The proverbial question of what keeps leaders awake at night is usually answered by uncontrollable external issues like technological change, stiff competition, economic upheaval, or organizational problems like declining sales and an unengaged work force. But Nicole Lipkin, a clinical psychologist and executive coach based in Philadelphia, suspects that what will eat away at you in 2014 will be “sticky and gooey” matters related to interpersonal dynamics.
Staying awake at night to ponder moments when you fumbled – or taking time during the day for such reflection – is not a bad thing. “We all mess up. There is a big difference between those who are willing to step back and consider their behaviour and people who figure it’s the other person’s fault,” she said in an interview.
Her recent book, What Keeps Leaders up at Night, sets out eight questions that might cause sleepless nights this year:
1. I’m a good boss. So why do I sometimes act like a bad one?
Even the best boss can have a bad period. Ms. Lipkin experienced this when, despite being a psychologist and coach, she clung to the hope that she could turn around a new recruit who was obviously a poor fit for the job. She lists three reasons good bosses go bad temporarily: They are too busy to win, too proud to see, and too afraid to lose. Like an overloaded bookshelf that sags as extra books are piled on, we are supersaturated by workplace demands. We also can become stuck in our ways and avoid risks, fearful of losing if we try a new approach rather than focusing on possible wins.
2. Why don’t people heed my sage advice?
Leaders must influence others, winning their hearts and minds. Of the seven types of power typically recognized by sociologists, she picks as the most important “referent” power, gained when others respect you as a leader. You must be empathetic toward others. You must build credibility, constantly. To help people buy into your messages, you must appeal through storytelling. “The more personal your message, the more likely they are to buy in,” she advised in the interview.
3. Why do I lose my cool in hot situations?
Stress is our constant companion these days. But Ms. Lipkin says we can choose how we react to it. Start by taking an inventory of your stress personality, how you react physiologically and psychologically. Can you retain your optimism and resilience under fire? “Your response to stress is vital to your leadership and can be negotiable. But it requires understanding your core beliefs,” she said.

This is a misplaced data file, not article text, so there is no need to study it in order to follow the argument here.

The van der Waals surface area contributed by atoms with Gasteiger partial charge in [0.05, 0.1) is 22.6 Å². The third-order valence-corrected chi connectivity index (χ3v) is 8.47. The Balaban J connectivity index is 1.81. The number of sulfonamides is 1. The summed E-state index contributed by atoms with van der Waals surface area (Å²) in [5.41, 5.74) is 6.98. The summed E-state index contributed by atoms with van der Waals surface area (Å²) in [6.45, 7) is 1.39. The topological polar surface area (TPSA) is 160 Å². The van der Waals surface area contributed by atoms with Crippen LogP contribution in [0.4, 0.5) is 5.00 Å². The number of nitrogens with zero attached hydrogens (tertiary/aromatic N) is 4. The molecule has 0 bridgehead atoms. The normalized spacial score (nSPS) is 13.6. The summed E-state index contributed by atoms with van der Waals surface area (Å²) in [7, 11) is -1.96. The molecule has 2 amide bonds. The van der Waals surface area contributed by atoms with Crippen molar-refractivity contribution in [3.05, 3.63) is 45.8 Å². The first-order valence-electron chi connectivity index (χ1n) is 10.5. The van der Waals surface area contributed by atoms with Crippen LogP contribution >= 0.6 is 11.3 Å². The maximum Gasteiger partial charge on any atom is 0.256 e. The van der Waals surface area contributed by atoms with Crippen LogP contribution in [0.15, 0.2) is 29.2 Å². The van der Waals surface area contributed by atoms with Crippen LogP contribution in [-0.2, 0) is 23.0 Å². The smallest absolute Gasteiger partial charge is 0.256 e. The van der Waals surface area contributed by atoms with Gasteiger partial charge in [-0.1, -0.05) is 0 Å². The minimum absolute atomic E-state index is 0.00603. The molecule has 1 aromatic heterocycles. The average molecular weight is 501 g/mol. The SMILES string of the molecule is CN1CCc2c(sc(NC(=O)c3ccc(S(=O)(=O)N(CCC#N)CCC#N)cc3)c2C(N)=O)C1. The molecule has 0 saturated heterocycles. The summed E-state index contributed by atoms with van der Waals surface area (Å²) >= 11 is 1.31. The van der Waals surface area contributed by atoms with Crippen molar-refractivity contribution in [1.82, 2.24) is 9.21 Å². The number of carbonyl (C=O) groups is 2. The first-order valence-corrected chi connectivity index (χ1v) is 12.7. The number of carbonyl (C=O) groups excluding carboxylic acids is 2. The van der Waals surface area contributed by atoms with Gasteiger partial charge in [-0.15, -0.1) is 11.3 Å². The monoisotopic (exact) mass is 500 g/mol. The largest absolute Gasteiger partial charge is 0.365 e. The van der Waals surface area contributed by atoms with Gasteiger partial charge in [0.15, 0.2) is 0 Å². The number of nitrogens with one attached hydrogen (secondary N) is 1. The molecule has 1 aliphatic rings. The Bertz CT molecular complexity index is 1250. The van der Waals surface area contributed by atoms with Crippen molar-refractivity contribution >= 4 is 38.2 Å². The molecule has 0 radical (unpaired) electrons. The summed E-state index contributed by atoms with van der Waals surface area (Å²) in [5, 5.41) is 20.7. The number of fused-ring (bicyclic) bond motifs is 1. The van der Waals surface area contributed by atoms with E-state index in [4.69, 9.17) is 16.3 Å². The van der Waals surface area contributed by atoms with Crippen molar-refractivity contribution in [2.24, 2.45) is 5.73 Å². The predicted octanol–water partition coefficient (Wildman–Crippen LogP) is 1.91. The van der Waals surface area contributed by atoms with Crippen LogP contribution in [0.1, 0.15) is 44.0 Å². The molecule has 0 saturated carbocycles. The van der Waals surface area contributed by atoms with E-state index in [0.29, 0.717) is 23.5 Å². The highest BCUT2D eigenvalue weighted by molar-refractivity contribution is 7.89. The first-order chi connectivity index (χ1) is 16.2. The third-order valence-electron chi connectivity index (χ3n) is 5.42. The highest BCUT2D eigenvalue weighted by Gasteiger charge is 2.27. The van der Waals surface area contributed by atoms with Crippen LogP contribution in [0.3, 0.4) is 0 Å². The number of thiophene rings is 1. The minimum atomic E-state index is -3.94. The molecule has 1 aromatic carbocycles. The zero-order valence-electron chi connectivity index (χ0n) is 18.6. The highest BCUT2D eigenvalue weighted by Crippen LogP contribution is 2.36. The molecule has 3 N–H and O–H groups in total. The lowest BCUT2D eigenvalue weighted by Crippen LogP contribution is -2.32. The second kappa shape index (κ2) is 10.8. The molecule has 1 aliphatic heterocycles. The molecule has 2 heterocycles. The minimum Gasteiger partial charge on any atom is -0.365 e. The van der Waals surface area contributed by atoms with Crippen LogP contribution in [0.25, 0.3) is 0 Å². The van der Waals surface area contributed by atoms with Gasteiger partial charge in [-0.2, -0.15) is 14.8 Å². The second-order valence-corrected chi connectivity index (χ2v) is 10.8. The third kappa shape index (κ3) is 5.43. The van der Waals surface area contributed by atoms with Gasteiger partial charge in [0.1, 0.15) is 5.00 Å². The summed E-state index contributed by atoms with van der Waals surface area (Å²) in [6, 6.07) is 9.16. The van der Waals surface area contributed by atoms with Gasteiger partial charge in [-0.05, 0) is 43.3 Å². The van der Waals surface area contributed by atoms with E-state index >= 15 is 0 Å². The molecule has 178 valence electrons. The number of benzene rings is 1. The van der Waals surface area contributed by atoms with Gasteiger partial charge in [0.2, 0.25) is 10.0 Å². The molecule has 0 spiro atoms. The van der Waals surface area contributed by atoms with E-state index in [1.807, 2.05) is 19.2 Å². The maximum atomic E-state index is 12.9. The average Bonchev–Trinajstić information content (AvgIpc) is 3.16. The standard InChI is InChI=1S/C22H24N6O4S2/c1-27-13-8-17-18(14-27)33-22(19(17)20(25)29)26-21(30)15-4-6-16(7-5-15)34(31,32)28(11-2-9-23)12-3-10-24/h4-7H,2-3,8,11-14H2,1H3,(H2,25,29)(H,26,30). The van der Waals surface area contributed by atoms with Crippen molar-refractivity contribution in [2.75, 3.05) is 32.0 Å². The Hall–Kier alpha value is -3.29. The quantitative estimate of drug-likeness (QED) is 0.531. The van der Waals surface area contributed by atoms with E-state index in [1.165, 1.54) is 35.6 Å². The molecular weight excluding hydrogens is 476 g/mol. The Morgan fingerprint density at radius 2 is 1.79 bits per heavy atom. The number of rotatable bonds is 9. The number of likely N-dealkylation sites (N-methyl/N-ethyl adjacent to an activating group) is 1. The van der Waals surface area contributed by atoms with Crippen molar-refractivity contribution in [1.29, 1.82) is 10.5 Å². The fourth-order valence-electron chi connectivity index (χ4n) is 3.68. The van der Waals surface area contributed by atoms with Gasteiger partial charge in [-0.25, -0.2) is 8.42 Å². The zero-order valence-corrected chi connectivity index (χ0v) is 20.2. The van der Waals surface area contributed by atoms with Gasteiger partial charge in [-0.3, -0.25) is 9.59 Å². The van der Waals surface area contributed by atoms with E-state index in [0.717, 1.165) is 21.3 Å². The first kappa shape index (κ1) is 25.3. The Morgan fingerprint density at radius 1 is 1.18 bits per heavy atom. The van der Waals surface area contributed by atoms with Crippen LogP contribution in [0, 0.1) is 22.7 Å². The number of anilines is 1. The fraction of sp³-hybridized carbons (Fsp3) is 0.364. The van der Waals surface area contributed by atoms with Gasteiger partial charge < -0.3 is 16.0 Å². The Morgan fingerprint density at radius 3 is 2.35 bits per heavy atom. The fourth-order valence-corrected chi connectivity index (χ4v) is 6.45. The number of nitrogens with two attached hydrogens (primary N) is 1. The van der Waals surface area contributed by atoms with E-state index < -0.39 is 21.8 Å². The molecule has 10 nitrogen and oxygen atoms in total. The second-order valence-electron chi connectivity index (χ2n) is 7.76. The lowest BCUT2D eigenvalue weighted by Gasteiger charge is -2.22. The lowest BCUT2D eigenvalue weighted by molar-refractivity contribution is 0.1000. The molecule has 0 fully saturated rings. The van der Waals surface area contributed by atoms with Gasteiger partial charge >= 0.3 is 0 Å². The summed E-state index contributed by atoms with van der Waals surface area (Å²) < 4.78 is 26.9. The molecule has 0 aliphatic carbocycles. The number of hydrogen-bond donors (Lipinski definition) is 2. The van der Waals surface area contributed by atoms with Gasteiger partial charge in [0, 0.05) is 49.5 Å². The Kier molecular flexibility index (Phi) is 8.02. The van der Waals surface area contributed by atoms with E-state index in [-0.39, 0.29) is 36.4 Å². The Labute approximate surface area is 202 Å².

4. Why does a good fight sometimes go bad?
Competition can be fine, leading to greater motivation, improved productivity, self-improvement – and fun. But corrosive competition can sap morale, thwart collaboration, and poison the team or organizational culture. Envy is the most dangerous emotion. You need to manage competition in your workplace, rooting out envy, ensuring strong social connections, and nipping problems in the bud.
5. Why can ambition sabotage success?
Ambition can be fine, when it’s not myopic, focused solely on how to benefit the individual. Instead, we need to cultivate a panoramic leadership perspective, in which the needs of all stakeholders are considered. She points to Ray Anderson, who, after reading a book called The Ecology of Commerce, decided to transform his modular floor covering company, later known as Interface Inc., so that it would be sustainable in all dimensions, giving back to the planet what the company took from it.
6. Why do people resist change?
Most of us freeze when faced with change, overcome by physiological and psychological defences. We are particularly susceptible to the sunk-cost bias: The more time, money and effort we have put into something, the less willing we are to walk away. We don’t want to admit that we have made a mistake. Exhaustion can also prevent us from considering change. “You can’t shove change down people’s throats and expect them just to do it,” she warned.
7. Why do good teams go bad?
Just as with individuals, teams can thrive or survive depending on psychological factors. An us-versus-them mentality can arise; social loafing can lead some team members to take it easy and leave the burden on others’ shoulders; and group conformity can prevent the full exploration of ideas. Emotional contagion can also pervade, as moods become influenced, detrimentally, by teammates. “We assume when people come into the workplace, they can work in teams. But in fact they need to learn team skills,” she said.
8. What causes a star to fade?
Too often, people whom we consider stars fade, bitter or depressed, and no longer able to engage with colleagues. Smart leaders must ensure employees are connected in the workplace, their managers are capable, and the work meaningful.
Harvey Schachter is a Battersea, Ont.-based writer specializing in management issues. He writes Monday Morning Manager and management book reviews for the print edition of Report on Business and an online work-life column Balance. E-mail Harvey SchachterReport Typo/Error
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